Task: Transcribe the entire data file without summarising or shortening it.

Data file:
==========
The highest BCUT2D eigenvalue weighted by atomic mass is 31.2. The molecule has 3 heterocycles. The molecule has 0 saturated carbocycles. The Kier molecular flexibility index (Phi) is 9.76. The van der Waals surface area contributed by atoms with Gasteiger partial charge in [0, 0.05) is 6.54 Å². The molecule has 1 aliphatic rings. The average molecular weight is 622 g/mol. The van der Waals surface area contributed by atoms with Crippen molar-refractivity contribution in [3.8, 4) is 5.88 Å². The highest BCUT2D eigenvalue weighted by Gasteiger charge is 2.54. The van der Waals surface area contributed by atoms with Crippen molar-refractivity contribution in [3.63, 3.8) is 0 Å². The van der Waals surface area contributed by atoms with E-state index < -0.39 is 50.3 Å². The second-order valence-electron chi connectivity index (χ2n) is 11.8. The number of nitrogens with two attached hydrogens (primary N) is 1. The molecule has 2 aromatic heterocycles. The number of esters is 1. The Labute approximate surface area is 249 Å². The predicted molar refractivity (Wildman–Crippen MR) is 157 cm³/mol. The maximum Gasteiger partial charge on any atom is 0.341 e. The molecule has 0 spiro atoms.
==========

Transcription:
The highest BCUT2D eigenvalue weighted by atomic mass is 31.2. The molecule has 3 heterocycles. The molecule has 0 saturated carbocycles. The Kier molecular flexibility index (Phi) is 9.76. The van der Waals surface area contributed by atoms with Gasteiger partial charge in [0, 0.05) is 6.54 Å². The molecule has 1 aliphatic rings. The average molecular weight is 622 g/mol. The van der Waals surface area contributed by atoms with Crippen molar-refractivity contribution in [3.8, 4) is 5.88 Å². The highest BCUT2D eigenvalue weighted by Gasteiger charge is 2.54. The van der Waals surface area contributed by atoms with Crippen molar-refractivity contribution in [3.63, 3.8) is 0 Å². The van der Waals surface area contributed by atoms with E-state index < -0.39 is 50.3 Å². The second-order valence-electron chi connectivity index (χ2n) is 11.8. The number of nitrogens with two attached hydrogens (primary N) is 1. The molecule has 2 aromatic heterocycles. The number of esters is 1. The Labute approximate surface area is 249 Å². The predicted molar refractivity (Wildman–Crippen MR) is 157 cm³/mol. The maximum Gasteiger partial charge on any atom is 0.341 e. The molecule has 0 spiro atoms.